5. This seems to be an example of the disasters of our new era of communication at light speed. Unfortunately, it is not easy to guarantee security in this fast and volatile media of communication. It is a big loss, but life always brings new gains. Hope we can find safer ways to walk in the future. (“With nearly 150,000 followers, almost 800 posts including photos of myself, my six year old daughter, and our travels, and thousands of hours of relationship building and audience growth, it was hacked and stolen.”)

    Like

  6. Valuable information shared and thanks Leslie, so sorry for your loss and dilemma. There is no doubt your lesson shared here will prompt others to take a look at their own situation…. I certainly have. Two factor authentication setup on both Instagram and FB, different logins for all accounts across the web (Hassle but necessary). Best of luck with the account rebuild and have a great day.

    Like

  7. OMG I’m so sad for you – if this had happened to me I would have been absolutely gutted. I don’t know if I would have had the heart to start again. But I also have to say thank you – I had no idea that hackers could do so much so easily and though some of my apps use two factor authentication automatically, I’ve been ignoring it on Instagram as, for me, it’s more of a plaything. I’ve done it now though and I’m going to share this post with friends. Thank you so much for VERY good advice!

    Like

    • Thanks for reading and taking the time to comment.

      At first, I was devastated but the overwhelming support from family, friends, followers, and sometimes people I don’t even know has reminded me that there is so much good in this world and it shouldn’t be overshadowed by a few bad people.

      Don’t forget to follow along on the new account. We have plenty of amazing experiences and adventures to share – https://www.instagram.com/bucketlistpublications/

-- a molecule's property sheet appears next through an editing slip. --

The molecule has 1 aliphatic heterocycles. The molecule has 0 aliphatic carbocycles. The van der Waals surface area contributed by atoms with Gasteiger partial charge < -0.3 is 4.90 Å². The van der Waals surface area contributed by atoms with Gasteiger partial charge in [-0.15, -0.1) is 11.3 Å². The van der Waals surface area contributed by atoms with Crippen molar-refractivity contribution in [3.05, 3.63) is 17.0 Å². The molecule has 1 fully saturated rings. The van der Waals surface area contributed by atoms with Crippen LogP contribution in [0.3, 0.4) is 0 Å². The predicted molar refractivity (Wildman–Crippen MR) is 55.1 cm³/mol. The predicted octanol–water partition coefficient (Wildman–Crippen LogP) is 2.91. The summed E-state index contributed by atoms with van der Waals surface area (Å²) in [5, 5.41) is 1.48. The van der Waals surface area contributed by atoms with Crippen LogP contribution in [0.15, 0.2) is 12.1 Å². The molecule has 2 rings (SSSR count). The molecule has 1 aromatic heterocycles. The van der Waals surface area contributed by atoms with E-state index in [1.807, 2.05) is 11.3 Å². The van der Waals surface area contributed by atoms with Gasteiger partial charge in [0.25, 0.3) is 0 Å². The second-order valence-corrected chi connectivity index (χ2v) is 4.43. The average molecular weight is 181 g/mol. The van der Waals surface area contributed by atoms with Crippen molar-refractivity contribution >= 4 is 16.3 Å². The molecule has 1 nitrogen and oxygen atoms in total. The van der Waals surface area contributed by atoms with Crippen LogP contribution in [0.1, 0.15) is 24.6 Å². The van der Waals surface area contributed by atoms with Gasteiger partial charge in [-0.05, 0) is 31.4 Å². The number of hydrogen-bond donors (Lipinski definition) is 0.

Like

  8. Pingback: Instagram Hacked – Advice from a Victim « Musings of a Penpusher

  9. Sorry to hear of your awful experiences. What do you think they want with your account? It appears to be a lot of work and hassle, simply to delete everything. Are they using the account for another reason?

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  10. Pingback: Instagram Hacked – Advice from a Victim | Cat Among the Pigeons Press

  11. So sorry to hear about this! I had a scare with mine a few months ago and turned on two factor as a result. I got an email to sign into my account, and when I did it was an entirely different account for a random girl that had my email linked to it. I don’t know if I was hacked, if we both were, or if it was a weird glitch. Instagram has a LOT of issues with this!

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  12. that must be terrible. So sorry to read that. I know you put lots of energy in it. Wow… I really don’t understand why people have to hack your account. what is the purpose ??? I have an Instagram account and I use it just to share with friends. Especially when I travel.

    Like